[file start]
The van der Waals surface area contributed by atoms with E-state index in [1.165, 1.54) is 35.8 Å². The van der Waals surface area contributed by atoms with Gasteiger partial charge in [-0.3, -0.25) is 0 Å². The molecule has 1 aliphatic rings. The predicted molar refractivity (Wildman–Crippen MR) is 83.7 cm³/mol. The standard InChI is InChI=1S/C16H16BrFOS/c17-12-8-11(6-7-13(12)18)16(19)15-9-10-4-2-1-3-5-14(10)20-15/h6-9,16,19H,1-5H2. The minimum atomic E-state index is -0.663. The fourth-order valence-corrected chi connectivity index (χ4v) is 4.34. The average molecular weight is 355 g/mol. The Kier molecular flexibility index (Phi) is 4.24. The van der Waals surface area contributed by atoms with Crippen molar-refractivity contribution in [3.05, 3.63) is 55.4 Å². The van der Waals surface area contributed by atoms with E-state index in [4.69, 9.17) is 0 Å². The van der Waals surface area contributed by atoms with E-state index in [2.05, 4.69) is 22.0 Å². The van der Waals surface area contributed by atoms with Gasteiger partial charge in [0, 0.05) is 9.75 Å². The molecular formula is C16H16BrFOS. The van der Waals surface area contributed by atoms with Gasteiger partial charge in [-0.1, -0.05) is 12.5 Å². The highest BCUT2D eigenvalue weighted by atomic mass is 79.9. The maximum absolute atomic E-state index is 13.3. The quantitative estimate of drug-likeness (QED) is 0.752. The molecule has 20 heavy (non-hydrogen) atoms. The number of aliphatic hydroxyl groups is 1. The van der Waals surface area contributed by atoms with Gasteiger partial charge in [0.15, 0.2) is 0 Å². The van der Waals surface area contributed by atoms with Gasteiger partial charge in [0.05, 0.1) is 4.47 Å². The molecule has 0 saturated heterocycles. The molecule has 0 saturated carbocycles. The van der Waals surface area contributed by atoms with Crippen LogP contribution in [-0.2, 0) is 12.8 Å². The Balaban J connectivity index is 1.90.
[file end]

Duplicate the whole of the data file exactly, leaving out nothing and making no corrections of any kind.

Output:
The van der Waals surface area contributed by atoms with E-state index in [1.165, 1.54) is 35.8 Å². The van der Waals surface area contributed by atoms with Gasteiger partial charge in [-0.3, -0.25) is 0 Å². The molecule has 1 aliphatic rings. The predicted molar refractivity (Wildman–Crippen MR) is 83.7 cm³/mol. The standard InChI is InChI=1S/C16H16BrFOS/c17-12-8-11(6-7-13(12)18)16(19)15-9-10-4-2-1-3-5-14(10)20-15/h6-9,16,19H,1-5H2. The minimum atomic E-state index is -0.663. The fourth-order valence-corrected chi connectivity index (χ4v) is 4.34. The average molecular weight is 355 g/mol. The Kier molecular flexibility index (Phi) is 4.24. The van der Waals surface area contributed by atoms with Crippen molar-refractivity contribution in [3.05, 3.63) is 55.4 Å². The van der Waals surface area contributed by atoms with E-state index in [4.69, 9.17) is 0 Å². The van der Waals surface area contributed by atoms with E-state index in [2.05, 4.69) is 22.0 Å². The van der Waals surface area contributed by atoms with Gasteiger partial charge in [0, 0.05) is 9.75 Å². The molecular formula is C16H16BrFOS. The van der Waals surface area contributed by atoms with Gasteiger partial charge in [-0.1, -0.05) is 12.5 Å². The highest BCUT2D eigenvalue weighted by atomic mass is 79.9. The maximum absolute atomic E-state index is 13.3. The quantitative estimate of drug-likeness (QED) is 0.752. The molecule has 20 heavy (non-hydrogen) atoms. The number of aliphatic hydroxyl groups is 1. The van der Waals surface area contributed by atoms with Gasteiger partial charge in [0.15, 0.2) is 0 Å². The van der Waals surface area contributed by atoms with Gasteiger partial charge in [0.05, 0.1) is 4.47 Å². The molecule has 0 saturated heterocycles. The molecule has 0 saturated carbocycles. The van der Waals surface area contributed by atoms with Crippen LogP contribution in [-0.2, 0) is 12.8 Å². The Balaban J connectivity index is 1.90.